Give your manuscript a chance!

As a publisher who frequently receives many manuscript submissions from writers keen to seal that first publishing contract, I am always amazed how the vast majority are prepared to give their dream as little chance of suceeding as possible.

Give your manuscript a chance!

The first very simple thing for any prospective submitter can do is read the publisher's submission requirements. Many state if they receive any submission which does not meet these then guess what...yes the very first door is firmly slammed shut! Remember no two publishers are alike, if you intend to submit to more than one then make sure you go through the protracted process of following all criteria for each one correctly.

The next is grammar. Any manuscript which is not polished grammatically is very quickly discarded. The storyline hidden away amongst the errors will be lost and forgotten. Gone are the days when publishing houses would support the long journey editorially of even the most exciting submission. The costs can be prohibitive.

Next, is what I call the 'X-FACTOR SYNDROME.' Utter delusion to the quality of storyline, plot, dialogue and character which sees the writer send in their manuscript with an overblown sense of grandeur. A covering letter which extols to the publisher that within in his hands he now holds the next 'Potter.' It will make me millions is the cry, oh and of course you! Now it may well be the case...but let the publisher make their own mind up about the quality of what they hold. That is not to say that you should not portray your manuscript with a level of excitement which portrays your enthusiasm for your work, but leave it at that! My advice which I believe is invaluable to your quest, is to get your manuscript critiqued. A review of the strengths and weaknesses of your work from a professional point of view is a must. The cost will pay dividends in the long run.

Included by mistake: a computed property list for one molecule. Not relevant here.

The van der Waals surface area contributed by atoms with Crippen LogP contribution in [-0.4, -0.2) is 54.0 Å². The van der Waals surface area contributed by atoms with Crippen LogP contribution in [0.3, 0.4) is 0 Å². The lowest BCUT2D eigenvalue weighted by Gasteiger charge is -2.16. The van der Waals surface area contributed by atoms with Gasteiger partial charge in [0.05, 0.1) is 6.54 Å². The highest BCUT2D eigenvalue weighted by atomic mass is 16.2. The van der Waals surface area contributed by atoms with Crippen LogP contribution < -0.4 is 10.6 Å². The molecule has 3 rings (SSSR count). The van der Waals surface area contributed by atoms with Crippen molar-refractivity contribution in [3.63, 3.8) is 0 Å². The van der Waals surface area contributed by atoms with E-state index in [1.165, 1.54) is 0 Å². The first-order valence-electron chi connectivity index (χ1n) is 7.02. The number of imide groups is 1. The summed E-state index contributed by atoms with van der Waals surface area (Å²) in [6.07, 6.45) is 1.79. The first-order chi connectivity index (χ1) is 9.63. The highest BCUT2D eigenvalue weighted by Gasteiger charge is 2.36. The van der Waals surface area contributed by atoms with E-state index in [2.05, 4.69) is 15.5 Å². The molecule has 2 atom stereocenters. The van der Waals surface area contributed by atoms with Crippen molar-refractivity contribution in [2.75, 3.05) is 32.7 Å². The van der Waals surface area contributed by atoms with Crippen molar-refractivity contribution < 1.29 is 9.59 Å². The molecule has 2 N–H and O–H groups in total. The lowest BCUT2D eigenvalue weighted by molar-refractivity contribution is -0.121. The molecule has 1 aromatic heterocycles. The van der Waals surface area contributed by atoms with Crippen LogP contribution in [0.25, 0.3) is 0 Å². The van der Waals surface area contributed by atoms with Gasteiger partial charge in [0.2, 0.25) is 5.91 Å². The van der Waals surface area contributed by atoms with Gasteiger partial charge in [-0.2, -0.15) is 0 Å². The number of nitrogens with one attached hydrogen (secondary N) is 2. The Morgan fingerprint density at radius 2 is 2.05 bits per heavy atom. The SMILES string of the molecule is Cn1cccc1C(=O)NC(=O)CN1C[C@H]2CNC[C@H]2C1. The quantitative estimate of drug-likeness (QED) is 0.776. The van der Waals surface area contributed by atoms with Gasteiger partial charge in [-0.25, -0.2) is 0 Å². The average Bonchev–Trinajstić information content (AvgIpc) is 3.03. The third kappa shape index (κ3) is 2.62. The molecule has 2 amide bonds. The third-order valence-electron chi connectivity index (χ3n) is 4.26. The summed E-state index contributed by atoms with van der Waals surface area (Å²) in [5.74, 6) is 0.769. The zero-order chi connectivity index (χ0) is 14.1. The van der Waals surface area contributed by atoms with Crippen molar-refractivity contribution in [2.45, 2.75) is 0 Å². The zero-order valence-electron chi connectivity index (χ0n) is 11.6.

Simple things to be on any submitting to-do list are if submitting by post ENSURE you have supplied a stamp addressed envelope. Make sure you have looked at the list of books which the publisher has published, this saves you so much time, effort and money. No point sending a crime thriller to a publisher who is not interested in publishing crime thrillers! Try and get an agent, not all publishing houses will accept unsolicited submissions and will only consider work through a literary agent.

But this leads me to the most important advice for any writer wishing to receive that holy grail through the post or as an attachment on their email, a publishing contract. Give the smaller independent publishers a chance to consider your work, they tend to be more flexible in accepting submissions that are unsolicited. Do not restrict yourself to what being published actually means and the opportunities today brings. A book published through any format by a publisher who has signed a publishing deal with you, means you are a published author!!

It is a great feeling, do not hinder any chance you have by not getting the basics right.

Guest post by  Darren HumbyEditor at


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